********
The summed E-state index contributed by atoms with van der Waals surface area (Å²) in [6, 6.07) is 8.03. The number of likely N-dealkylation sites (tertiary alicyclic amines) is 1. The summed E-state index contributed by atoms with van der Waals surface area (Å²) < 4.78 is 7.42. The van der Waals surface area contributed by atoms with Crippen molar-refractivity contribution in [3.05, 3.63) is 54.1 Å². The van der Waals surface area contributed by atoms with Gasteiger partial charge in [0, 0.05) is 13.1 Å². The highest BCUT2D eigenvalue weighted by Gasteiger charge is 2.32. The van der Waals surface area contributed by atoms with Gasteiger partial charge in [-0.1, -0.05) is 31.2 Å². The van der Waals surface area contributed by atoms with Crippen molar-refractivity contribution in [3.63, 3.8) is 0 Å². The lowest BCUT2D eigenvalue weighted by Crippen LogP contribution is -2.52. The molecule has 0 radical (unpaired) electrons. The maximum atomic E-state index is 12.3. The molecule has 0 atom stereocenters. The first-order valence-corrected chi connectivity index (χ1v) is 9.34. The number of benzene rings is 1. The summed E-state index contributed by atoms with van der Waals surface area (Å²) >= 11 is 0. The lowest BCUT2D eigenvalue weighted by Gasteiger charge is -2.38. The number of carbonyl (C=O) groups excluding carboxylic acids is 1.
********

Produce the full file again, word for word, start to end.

The summed E-state index contributed by atoms with van der Waals surface area (Å²) in [6, 6.07) is 8.03. The number of likely N-dealkylation sites (tertiary alicyclic amines) is 1. The summed E-state index contributed by atoms with van der Waals surface area (Å²) < 4.78 is 7.42. The van der Waals surface area contributed by atoms with Crippen molar-refractivity contribution in [3.05, 3.63) is 54.1 Å². The van der Waals surface area contributed by atoms with Gasteiger partial charge in [0, 0.05) is 13.1 Å². The highest BCUT2D eigenvalue weighted by Gasteiger charge is 2.32. The van der Waals surface area contributed by atoms with Gasteiger partial charge in [-0.1, -0.05) is 31.2 Å². The van der Waals surface area contributed by atoms with Crippen molar-refractivity contribution in [3.63, 3.8) is 0 Å². The lowest BCUT2D eigenvalue weighted by Crippen LogP contribution is -2.52. The molecule has 0 radical (unpaired) electrons. The maximum atomic E-state index is 12.3. The molecule has 0 atom stereocenters. The first-order valence-corrected chi connectivity index (χ1v) is 9.34. The number of benzene rings is 1. The summed E-state index contributed by atoms with van der Waals surface area (Å²) >= 11 is 0. The lowest BCUT2D eigenvalue weighted by Gasteiger charge is -2.38. The number of carbonyl (C=O) groups excluding carboxylic acids is 1.